Strategies of frequent deworming or “rotating” dewormers do not control internal parasites effectively, they waste time and money, and they build parasite resistance. A goal of trying to eradicate all parasites by deworming alone is essentially impossible. Current thinking suggests parasite control should limit parasite infections so that animals remain healthy and clinical illness does not develop.

General deworming guidelines

  1. Treat horses—especially those younger than 3 years of age—as individuals. The baseline program should be one or two yearly treatments, depending on climate, and whether or not a horse cohabitates with others. If the horse lives alone, or in a stable, deworming can be done less frequently, if at all.
  2. Use ivermectin and moxidectin to control strongyles. Use pyrantel, fenbendazole, and oxibendazole to treat ascarids in young horses (ivermectin resistance is common in ascarids).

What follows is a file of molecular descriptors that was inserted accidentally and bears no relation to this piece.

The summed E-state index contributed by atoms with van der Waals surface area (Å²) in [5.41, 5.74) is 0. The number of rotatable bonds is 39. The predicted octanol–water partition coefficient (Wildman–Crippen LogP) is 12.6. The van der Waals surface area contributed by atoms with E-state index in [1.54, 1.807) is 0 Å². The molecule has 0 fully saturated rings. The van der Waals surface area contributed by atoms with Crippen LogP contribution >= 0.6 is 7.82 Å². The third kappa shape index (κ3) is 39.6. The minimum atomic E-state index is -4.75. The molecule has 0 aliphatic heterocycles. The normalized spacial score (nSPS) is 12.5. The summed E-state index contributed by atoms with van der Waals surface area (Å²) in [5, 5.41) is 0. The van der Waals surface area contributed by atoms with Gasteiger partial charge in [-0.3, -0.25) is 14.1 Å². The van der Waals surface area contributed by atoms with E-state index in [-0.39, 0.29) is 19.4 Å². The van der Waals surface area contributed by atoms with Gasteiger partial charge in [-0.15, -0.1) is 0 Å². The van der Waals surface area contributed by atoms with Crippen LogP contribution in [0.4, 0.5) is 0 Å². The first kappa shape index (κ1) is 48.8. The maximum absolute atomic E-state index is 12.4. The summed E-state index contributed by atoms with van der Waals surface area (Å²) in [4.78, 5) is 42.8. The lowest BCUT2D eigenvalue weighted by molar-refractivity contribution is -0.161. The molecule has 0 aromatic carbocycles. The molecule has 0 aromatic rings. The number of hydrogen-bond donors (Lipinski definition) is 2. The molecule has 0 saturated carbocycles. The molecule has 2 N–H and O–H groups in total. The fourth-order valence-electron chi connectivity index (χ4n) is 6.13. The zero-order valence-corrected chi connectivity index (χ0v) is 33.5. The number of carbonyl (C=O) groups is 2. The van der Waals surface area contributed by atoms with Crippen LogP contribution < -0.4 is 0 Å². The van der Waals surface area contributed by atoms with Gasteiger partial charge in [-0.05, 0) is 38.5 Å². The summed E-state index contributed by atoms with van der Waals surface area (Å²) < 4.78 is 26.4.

3. Employ quantitative or semiquantitative fecal egg counts in herd situations to select moderate and high egg shedders for deworming. Moderate and high egg shedders are the only horses that should be treated. Not all horses in a herd need to be tested; testing at least six in each pasture should provide a good picture of the situation.
  4. Treat high shedders frequently. Moderate and high egg shedders also may need a third or fourth treatment for small strongyles, ideally using moxidectin and a daily feeding of pyrantel tartrate, or a dose of moxidectin. Any additional treatments would be given on an as-needed basis.
  5. Refrain from treating low shedders more than once or twice a year, at most.